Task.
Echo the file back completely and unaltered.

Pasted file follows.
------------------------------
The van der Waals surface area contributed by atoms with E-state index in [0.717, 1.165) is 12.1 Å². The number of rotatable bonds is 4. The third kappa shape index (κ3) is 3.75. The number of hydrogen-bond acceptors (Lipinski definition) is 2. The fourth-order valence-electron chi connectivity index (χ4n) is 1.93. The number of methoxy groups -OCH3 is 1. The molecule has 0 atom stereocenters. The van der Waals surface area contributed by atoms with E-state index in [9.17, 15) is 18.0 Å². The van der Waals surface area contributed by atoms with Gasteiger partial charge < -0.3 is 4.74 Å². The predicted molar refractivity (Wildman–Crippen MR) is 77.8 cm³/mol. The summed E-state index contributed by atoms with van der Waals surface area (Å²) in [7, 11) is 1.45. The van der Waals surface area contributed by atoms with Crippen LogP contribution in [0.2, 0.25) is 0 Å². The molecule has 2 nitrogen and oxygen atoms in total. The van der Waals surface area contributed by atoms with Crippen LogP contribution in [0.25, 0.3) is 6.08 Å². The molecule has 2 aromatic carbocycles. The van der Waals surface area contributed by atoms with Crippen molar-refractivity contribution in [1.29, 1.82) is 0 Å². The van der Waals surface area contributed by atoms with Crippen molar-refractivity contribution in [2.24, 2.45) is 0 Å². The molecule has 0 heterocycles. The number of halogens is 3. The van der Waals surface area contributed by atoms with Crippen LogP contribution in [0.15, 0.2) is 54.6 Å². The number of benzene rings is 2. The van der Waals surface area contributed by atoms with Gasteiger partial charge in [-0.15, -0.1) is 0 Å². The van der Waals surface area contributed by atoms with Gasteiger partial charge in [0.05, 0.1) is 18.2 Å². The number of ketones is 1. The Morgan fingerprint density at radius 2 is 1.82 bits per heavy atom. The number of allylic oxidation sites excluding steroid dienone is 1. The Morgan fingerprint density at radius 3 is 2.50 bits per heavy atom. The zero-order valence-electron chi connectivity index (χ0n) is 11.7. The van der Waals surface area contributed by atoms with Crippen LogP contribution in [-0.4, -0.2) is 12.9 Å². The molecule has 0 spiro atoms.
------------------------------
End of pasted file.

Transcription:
The van der Waals surface area contributed by atoms with E-state index in [0.717, 1.165) is 12.1 Å². The number of rotatable bonds is 4. The third kappa shape index (κ3) is 3.75. The number of hydrogen-bond acceptors (Lipinski definition) is 2. The fourth-order valence-electron chi connectivity index (χ4n) is 1.93. The number of methoxy groups -OCH3 is 1. The molecule has 0 atom stereocenters. The van der Waals surface area contributed by atoms with E-state index in [9.17, 15) is 18.0 Å². The van der Waals surface area contributed by atoms with Gasteiger partial charge < -0.3 is 4.74 Å². The predicted molar refractivity (Wildman–Crippen MR) is 77.8 cm³/mol. The summed E-state index contributed by atoms with van der Waals surface area (Å²) in [7, 11) is 1.45. The van der Waals surface area contributed by atoms with Crippen LogP contribution in [0.2, 0.25) is 0 Å². The molecule has 2 nitrogen and oxygen atoms in total. The van der Waals surface area contributed by atoms with Crippen LogP contribution in [0.25, 0.3) is 6.08 Å². The molecule has 2 aromatic carbocycles. The van der Waals surface area contributed by atoms with Crippen molar-refractivity contribution in [1.29, 1.82) is 0 Å². The van der Waals surface area contributed by atoms with Crippen molar-refractivity contribution in [2.24, 2.45) is 0 Å². The molecule has 0 heterocycles. The number of halogens is 3. The van der Waals surface area contributed by atoms with Crippen LogP contribution in [0.15, 0.2) is 54.6 Å². The number of benzene rings is 2. The van der Waals surface area contributed by atoms with Gasteiger partial charge in [-0.15, -0.1) is 0 Å². The van der Waals surface area contributed by atoms with Gasteiger partial charge in [0.05, 0.1) is 18.2 Å². The number of ketones is 1. The Morgan fingerprint density at radius 2 is 1.82 bits per heavy atom. The number of allylic oxidation sites excluding steroid dienone is 1. The Morgan fingerprint density at radius 3 is 2.50 bits per heavy atom. The zero-order valence-electron chi connectivity index (χ0n) is 11.7. The van der Waals surface area contributed by atoms with Crippen LogP contribution in [-0.4, -0.2) is 12.9 Å². The molecule has 0 spiro atoms.